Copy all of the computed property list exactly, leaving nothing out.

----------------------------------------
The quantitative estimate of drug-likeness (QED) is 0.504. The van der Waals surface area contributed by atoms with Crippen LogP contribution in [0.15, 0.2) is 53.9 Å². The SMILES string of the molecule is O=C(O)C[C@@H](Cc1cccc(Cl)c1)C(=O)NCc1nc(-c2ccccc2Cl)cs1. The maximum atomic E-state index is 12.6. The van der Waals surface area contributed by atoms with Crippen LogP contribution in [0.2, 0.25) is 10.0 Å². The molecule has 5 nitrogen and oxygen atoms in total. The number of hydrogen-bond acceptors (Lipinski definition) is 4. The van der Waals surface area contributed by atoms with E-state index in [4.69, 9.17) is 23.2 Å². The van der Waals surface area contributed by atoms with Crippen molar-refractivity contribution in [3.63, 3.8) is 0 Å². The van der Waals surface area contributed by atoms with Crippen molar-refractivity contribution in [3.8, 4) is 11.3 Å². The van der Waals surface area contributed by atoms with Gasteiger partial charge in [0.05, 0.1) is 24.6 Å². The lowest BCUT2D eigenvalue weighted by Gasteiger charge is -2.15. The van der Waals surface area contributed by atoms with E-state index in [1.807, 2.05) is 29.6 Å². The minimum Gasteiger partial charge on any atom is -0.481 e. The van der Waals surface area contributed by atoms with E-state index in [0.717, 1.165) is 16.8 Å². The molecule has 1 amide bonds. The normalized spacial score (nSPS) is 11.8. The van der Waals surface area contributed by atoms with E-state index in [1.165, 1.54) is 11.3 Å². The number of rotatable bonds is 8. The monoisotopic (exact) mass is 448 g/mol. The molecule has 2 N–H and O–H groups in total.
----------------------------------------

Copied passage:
The quantitative estimate of drug-likeness (QED) is 0.504. The van der Waals surface area contributed by atoms with Crippen LogP contribution in [0.15, 0.2) is 53.9 Å². The SMILES string of the molecule is O=C(O)C[C@@H](Cc1cccc(Cl)c1)C(=O)NCc1nc(-c2ccccc2Cl)cs1. The maximum atomic E-state index is 12.6. The van der Waals surface area contributed by atoms with Crippen LogP contribution in [0.2, 0.25) is 10.0 Å². The molecule has 5 nitrogen and oxygen atoms in total. The number of hydrogen-bond acceptors (Lipinski definition) is 4. The van der Waals surface area contributed by atoms with E-state index in [4.69, 9.17) is 23.2 Å². The van der Waals surface area contributed by atoms with Crippen molar-refractivity contribution in [3.63, 3.8) is 0 Å². The van der Waals surface area contributed by atoms with Crippen molar-refractivity contribution in [3.8, 4) is 11.3 Å². The van der Waals surface area contributed by atoms with Gasteiger partial charge in [0.05, 0.1) is 24.6 Å². The lowest BCUT2D eigenvalue weighted by Gasteiger charge is -2.15. The van der Waals surface area contributed by atoms with E-state index in [1.807, 2.05) is 29.6 Å². The minimum Gasteiger partial charge on any atom is -0.481 e. The van der Waals surface area contributed by atoms with E-state index in [0.717, 1.165) is 16.8 Å². The molecule has 1 amide bonds. The normalized spacial score (nSPS) is 11.8. The van der Waals surface area contributed by atoms with E-state index in [1.165, 1.54) is 11.3 Å². The number of rotatable bonds is 8. The monoisotopic (exact) mass is 448 g/mol. The molecule has 2 N–H and O–H groups in total.